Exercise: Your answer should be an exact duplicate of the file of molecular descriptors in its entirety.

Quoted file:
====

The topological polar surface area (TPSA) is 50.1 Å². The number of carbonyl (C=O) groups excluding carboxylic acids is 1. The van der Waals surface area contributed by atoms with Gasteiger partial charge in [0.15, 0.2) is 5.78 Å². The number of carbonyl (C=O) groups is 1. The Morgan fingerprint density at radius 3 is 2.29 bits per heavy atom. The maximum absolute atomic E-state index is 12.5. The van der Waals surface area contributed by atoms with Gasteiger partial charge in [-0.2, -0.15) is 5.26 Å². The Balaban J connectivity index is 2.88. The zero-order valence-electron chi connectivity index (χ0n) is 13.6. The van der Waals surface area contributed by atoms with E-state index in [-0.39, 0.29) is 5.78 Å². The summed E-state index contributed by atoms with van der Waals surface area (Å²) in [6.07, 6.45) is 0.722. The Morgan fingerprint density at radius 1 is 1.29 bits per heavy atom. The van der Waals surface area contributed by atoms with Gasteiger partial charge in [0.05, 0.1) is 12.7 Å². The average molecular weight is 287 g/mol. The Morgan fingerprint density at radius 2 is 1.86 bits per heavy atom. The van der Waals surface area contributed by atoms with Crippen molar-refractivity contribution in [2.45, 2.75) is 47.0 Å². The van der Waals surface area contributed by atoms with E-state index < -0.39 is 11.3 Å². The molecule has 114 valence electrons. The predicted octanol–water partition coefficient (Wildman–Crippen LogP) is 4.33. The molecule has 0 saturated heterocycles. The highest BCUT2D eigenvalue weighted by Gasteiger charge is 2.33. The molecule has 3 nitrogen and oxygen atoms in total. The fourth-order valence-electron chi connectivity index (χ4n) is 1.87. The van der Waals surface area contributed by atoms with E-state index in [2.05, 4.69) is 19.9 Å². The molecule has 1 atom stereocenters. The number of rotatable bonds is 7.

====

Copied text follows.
The topological polar surface area (TPSA) is 50.1 Å². The number of carbonyl (C=O) groups excluding carboxylic acids is 1. The van der Waals surface area contributed by atoms with Gasteiger partial charge in [0.15, 0.2) is 5.78 Å². The number of carbonyl (C=O) groups is 1. The Morgan fingerprint density at radius 3 is 2.29 bits per heavy atom. The maximum absolute atomic E-state index is 12.5. The van der Waals surface area contributed by atoms with Gasteiger partial charge in [-0.2, -0.15) is 5.26 Å². The Balaban J connectivity index is 2.88. The zero-order valence-electron chi connectivity index (χ0n) is 13.6. The van der Waals surface area contributed by atoms with E-state index in [-0.39, 0.29) is 5.78 Å². The summed E-state index contributed by atoms with van der Waals surface area (Å²) in [6.07, 6.45) is 0.722. The Morgan fingerprint density at radius 1 is 1.29 bits per heavy atom. The van der Waals surface area contributed by atoms with Gasteiger partial charge in [0.05, 0.1) is 12.7 Å². The average molecular weight is 287 g/mol. The Morgan fingerprint density at radius 2 is 1.86 bits per heavy atom. The van der Waals surface area contributed by atoms with Crippen molar-refractivity contribution in [2.45, 2.75) is 47.0 Å². The van der Waals surface area contributed by atoms with E-state index < -0.39 is 11.3 Å². The molecule has 114 valence electrons. The predicted octanol–water partition coefficient (Wildman–Crippen LogP) is 4.33. The molecule has 0 saturated heterocycles. The highest BCUT2D eigenvalue weighted by Gasteiger charge is 2.33. The molecule has 3 nitrogen and oxygen atoms in total. The fourth-order valence-electron chi connectivity index (χ4n) is 1.87. The van der Waals surface area contributed by atoms with E-state index in [2.05, 4.69) is 19.9 Å². The molecule has 1 atom stereocenters. The number of rotatable bonds is 7.